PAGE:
In the Fabulous Thirties, Doc Savage and his five Amazing Adventurers are sucked into the mystery of Doc's father disappearing in the wilds of South America. The maniacal Captain Seas tries to thwart them at every turn as they travel to the country of Hidalgo to investigate Doc's father's death and uncover a vast horde of Incan gold. Written by
Popular "sci-fi" author and pulp fiction fan Philip Jose Farmer wrote a book entitled "Doc Savage: His Apocalyptic Life", a biography of "the man of bronze". In it, he theorized that Clark Savage, Sr. (the father of Doc Savage) was James Clarke Wildman, who appeared in the Sherlock Holmes story "The Adventure of the Priory School". Farmer wrote an unused script for a sequel to "Doc Savage: The Man of Bronze" entitled "Doc Savage: Archenemy of Evil", in which Holmes himself made an appearance, commenting on Savage as the greatest student of deduction he ever had and referencing his encounter with Savage's father. It remains unknown whom Farmer wanted for this role. See more »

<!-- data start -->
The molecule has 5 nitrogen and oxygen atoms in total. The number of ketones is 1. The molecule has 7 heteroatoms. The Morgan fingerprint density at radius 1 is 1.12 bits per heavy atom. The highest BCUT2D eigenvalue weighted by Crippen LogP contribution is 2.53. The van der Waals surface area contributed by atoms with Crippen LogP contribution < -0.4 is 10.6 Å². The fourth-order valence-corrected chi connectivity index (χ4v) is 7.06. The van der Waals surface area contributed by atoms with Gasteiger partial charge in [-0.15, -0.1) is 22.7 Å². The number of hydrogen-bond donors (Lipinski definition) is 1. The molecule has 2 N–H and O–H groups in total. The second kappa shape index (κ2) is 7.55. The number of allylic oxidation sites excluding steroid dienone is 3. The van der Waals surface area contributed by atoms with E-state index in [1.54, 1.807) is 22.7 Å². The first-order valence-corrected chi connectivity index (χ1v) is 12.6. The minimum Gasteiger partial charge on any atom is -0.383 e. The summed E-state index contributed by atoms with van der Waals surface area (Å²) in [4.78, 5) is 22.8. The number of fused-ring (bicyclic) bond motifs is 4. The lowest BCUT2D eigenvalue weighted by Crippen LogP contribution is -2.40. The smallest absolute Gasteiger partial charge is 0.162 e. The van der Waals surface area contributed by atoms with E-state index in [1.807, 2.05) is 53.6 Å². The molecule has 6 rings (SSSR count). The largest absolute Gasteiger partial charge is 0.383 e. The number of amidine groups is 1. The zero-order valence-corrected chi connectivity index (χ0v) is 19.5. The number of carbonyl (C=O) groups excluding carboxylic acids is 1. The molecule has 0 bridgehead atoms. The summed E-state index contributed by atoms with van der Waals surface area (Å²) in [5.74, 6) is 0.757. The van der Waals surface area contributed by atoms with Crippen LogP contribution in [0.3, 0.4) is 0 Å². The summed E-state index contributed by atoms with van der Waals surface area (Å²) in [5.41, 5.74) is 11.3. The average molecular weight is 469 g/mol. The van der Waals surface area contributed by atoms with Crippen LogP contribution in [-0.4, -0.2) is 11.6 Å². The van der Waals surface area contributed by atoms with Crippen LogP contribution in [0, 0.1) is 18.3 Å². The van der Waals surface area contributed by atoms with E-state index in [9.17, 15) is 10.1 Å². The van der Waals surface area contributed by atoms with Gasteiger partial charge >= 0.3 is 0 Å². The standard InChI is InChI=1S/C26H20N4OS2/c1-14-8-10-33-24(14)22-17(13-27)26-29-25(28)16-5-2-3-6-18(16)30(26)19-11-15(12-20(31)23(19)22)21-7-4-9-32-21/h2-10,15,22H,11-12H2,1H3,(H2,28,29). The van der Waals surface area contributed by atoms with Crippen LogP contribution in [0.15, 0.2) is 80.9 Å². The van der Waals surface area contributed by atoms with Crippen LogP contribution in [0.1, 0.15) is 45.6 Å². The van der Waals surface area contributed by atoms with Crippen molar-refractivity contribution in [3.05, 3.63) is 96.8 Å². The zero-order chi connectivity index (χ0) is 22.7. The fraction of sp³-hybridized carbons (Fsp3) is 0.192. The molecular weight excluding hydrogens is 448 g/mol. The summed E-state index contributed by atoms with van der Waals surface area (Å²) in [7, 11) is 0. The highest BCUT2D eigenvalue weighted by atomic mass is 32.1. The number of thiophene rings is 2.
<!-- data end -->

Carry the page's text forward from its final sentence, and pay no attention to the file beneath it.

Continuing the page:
During the scene where Doc Savage and his comrades are pursuing the sniper, modern (1970s vintage) automobiles can be seen in one of the aerial shots. The film is set in 1936. See more »
Before we go... let us remember our code. Let us strive every moment of our lives to make ourselves better and better to the best of our ability so that all may profit by it. Let us think of the right and lend our assistance to all who may need it, with no regard for anything but justice. Let us take what comes with a smile, without loss of courage. Let us be considerate of our country, our fellow citizens, and our associates in everything we say and do. Let us do right to all - and wrong no ...
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A sequel, Doc Savage: The Arch Enemy of Evil, was announced at the conclusion of The Man of Bronze See more »
After Watergate, Vietnam and the dark days of the Nixon and Jimmy Carter eras, what the world needed was a good old-fashioned chapter-play hero taking on venomous serpents and evildoers in the America of 1936 or the jungles of South America in a series of fantastic cliffhanging adventures. Unfortunately what it got in 1975 was Doc Savage, The Man of Bronze. Perhaps the best that can be said of legendary producer George Pal's final film is that his often beautifully designed but sadly flat adaptation of Kenneth Robeson's pulp-paperback novels probably had George Lucas and Phil Kaufman leaving the theatre and saying to each other "We can do better than that," and adding a bullwhip, a battered Fedora and some much needed character flaws to the mix.